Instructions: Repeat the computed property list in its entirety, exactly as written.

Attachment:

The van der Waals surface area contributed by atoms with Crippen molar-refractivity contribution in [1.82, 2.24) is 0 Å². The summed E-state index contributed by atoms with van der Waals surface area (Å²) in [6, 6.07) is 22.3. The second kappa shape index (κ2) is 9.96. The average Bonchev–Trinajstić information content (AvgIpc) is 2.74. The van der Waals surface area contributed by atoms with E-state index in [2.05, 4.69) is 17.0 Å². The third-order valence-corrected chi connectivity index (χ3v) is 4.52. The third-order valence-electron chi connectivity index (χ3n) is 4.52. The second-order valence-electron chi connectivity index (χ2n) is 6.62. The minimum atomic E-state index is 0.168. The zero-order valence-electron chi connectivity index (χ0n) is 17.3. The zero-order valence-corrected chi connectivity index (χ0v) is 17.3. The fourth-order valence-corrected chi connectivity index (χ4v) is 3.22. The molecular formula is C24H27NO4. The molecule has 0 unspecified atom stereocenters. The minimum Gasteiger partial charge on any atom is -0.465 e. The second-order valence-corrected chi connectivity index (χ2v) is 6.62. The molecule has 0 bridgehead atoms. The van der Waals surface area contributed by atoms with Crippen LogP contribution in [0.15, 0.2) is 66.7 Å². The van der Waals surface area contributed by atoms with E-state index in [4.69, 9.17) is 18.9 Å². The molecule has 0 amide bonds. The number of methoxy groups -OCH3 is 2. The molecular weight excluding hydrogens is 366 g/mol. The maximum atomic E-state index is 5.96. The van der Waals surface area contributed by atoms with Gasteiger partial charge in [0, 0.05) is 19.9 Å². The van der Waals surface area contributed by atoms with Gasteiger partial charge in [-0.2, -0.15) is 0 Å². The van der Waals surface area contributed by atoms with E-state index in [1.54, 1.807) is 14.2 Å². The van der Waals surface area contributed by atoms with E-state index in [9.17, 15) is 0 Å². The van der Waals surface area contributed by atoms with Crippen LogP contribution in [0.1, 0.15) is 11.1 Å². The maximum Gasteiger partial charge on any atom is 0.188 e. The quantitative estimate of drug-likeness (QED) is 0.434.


The van der Waals surface area contributed by atoms with Crippen molar-refractivity contribution in [1.82, 2.24) is 0 Å². The summed E-state index contributed by atoms with van der Waals surface area (Å²) in [6, 6.07) is 22.3. The second kappa shape index (κ2) is 9.96. The average Bonchev–Trinajstić information content (AvgIpc) is 2.74. The van der Waals surface area contributed by atoms with E-state index in [2.05, 4.69) is 17.0 Å². The third-order valence-corrected chi connectivity index (χ3v) is 4.52. The third-order valence-electron chi connectivity index (χ3n) is 4.52. The second-order valence-electron chi connectivity index (χ2n) is 6.62. The minimum atomic E-state index is 0.168. The zero-order valence-electron chi connectivity index (χ0n) is 17.3. The zero-order valence-corrected chi connectivity index (χ0v) is 17.3. The fourth-order valence-corrected chi connectivity index (χ4v) is 3.22. The molecular formula is C24H27NO4. The molecule has 0 unspecified atom stereocenters. The minimum Gasteiger partial charge on any atom is -0.465 e. The second-order valence-corrected chi connectivity index (χ2v) is 6.62. The molecule has 0 bridgehead atoms. The van der Waals surface area contributed by atoms with Crippen LogP contribution in [0.15, 0.2) is 66.7 Å². The van der Waals surface area contributed by atoms with E-state index in [4.69, 9.17) is 18.9 Å². The molecule has 0 amide bonds. The number of methoxy groups -OCH3 is 2. The molecular weight excluding hydrogens is 366 g/mol. The maximum atomic E-state index is 5.96. The van der Waals surface area contributed by atoms with Gasteiger partial charge in [0, 0.05) is 19.9 Å². The van der Waals surface area contributed by atoms with Gasteiger partial charge in [-0.2, -0.15) is 0 Å². The van der Waals surface area contributed by atoms with E-state index in [1.54, 1.807) is 14.2 Å². The van der Waals surface area contributed by atoms with E-state index in [9.17, 15) is 0 Å². The van der Waals surface area contributed by atoms with Crippen LogP contribution in [0.1, 0.15) is 11.1 Å². The maximum Gasteiger partial charge on any atom is 0.188 e. The quantitative estimate of drug-likeness (QED) is 0.434.